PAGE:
This paper describes some of the key design, construction and operation considerations for the ash storage facility. Design considerations include pipeline transport through environmentally sensitive areas, addressing the stability of the embankment and the use of a partial LLDPE geomembrane lining system to reduce the risk of seepage from the storage. Construction considerations include post construction (pre ash deposition) floor treatment to reduce potential settlement. Operational considerations include ash slurry deposition, water management of the decant pond and progressive rehabilitation of the final landform.
2011 – Design, Construction and Operation of a Partially Lined, Ash Storage Facility Constructed from Mine Waste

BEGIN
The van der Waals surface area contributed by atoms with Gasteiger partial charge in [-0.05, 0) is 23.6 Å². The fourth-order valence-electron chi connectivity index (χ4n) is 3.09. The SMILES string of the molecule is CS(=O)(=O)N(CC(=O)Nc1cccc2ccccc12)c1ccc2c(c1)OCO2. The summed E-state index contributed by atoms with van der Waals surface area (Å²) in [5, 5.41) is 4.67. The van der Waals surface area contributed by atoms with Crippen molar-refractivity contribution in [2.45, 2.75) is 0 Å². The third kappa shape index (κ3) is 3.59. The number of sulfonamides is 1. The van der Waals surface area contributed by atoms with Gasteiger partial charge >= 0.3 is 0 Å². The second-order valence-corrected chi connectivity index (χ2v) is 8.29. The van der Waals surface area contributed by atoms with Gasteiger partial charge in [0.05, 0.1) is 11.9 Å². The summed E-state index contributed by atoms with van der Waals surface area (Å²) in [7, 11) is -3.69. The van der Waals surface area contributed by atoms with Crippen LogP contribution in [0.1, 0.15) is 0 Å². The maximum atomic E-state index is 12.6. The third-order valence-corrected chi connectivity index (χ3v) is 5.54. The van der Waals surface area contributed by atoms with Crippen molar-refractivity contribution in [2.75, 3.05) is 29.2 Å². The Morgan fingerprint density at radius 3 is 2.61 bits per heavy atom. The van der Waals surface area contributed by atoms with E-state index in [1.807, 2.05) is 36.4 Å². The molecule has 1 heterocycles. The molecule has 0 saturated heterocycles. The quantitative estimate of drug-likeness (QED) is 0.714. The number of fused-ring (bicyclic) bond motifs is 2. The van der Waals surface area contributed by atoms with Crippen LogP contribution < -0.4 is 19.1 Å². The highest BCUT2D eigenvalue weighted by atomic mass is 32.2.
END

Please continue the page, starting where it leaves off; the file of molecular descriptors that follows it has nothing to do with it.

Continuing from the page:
Robert Keogh RPEQ, CE Civil (Hon), Mal Halwala, Peter Boettcher, Renee Butterfield
SunWater is a Government Owned Corporation (GOC), operating in a competitive market on an equal commercial footing with the private sector. SunWater owns 23 referable dams. Over the last fifty years there has been significant development of the methodologies used to estimate extreme rainfall events. These have resulted in substantial increases in probable maximum flood (PMF) estimates for most of SunWater’s dams.
SunWater has undertaken a Comprehensive Risk Assessment program across its portfolio. SunWater now has a good understanding of the deficiencies and available risk reduction options for each dam under all load conditions. The total cost to rectify all deficiencies is several hundred million dollars and well beyond the financial capacity of the organisation in the short term.